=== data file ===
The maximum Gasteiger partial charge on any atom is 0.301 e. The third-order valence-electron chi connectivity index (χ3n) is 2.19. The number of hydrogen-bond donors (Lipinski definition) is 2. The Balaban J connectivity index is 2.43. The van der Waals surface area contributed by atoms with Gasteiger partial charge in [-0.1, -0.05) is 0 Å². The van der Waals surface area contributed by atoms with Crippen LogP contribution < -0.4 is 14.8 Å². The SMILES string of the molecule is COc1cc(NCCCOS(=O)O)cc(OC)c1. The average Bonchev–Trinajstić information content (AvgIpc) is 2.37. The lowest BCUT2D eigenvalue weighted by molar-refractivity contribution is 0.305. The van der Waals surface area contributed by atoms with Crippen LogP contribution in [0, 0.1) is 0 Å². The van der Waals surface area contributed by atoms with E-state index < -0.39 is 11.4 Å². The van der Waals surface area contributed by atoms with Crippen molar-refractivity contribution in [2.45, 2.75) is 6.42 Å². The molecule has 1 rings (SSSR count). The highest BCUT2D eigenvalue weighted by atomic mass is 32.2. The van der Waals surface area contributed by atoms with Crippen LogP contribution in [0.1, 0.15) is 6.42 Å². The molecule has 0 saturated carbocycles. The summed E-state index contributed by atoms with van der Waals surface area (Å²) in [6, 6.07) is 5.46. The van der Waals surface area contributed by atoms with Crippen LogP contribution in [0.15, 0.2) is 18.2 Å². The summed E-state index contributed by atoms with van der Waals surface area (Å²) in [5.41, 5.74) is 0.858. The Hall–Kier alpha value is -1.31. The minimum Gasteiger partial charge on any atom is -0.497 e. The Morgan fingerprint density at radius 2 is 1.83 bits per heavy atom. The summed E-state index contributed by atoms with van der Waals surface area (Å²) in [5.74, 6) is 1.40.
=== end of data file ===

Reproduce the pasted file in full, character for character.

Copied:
The maximum Gasteiger partial charge on any atom is 0.301 e. The third-order valence-electron chi connectivity index (χ3n) is 2.19. The number of hydrogen-bond donors (Lipinski definition) is 2. The Balaban J connectivity index is 2.43. The van der Waals surface area contributed by atoms with Gasteiger partial charge in [-0.1, -0.05) is 0 Å². The van der Waals surface area contributed by atoms with Crippen LogP contribution < -0.4 is 14.8 Å². The SMILES string of the molecule is COc1cc(NCCCOS(=O)O)cc(OC)c1. The average Bonchev–Trinajstić information content (AvgIpc) is 2.37. The lowest BCUT2D eigenvalue weighted by molar-refractivity contribution is 0.305. The van der Waals surface area contributed by atoms with Crippen LogP contribution in [0, 0.1) is 0 Å². The van der Waals surface area contributed by atoms with E-state index < -0.39 is 11.4 Å². The van der Waals surface area contributed by atoms with Crippen molar-refractivity contribution in [2.45, 2.75) is 6.42 Å². The molecule has 1 rings (SSSR count). The highest BCUT2D eigenvalue weighted by atomic mass is 32.2. The van der Waals surface area contributed by atoms with Crippen LogP contribution in [0.1, 0.15) is 6.42 Å². The molecule has 0 saturated carbocycles. The summed E-state index contributed by atoms with van der Waals surface area (Å²) in [6, 6.07) is 5.46. The van der Waals surface area contributed by atoms with Crippen LogP contribution in [0.15, 0.2) is 18.2 Å². The summed E-state index contributed by atoms with van der Waals surface area (Å²) in [5.41, 5.74) is 0.858. The Hall–Kier alpha value is -1.31. The minimum Gasteiger partial charge on any atom is -0.497 e. The Morgan fingerprint density at radius 2 is 1.83 bits per heavy atom. The summed E-state index contributed by atoms with van der Waals surface area (Å²) in [5.74, 6) is 1.40.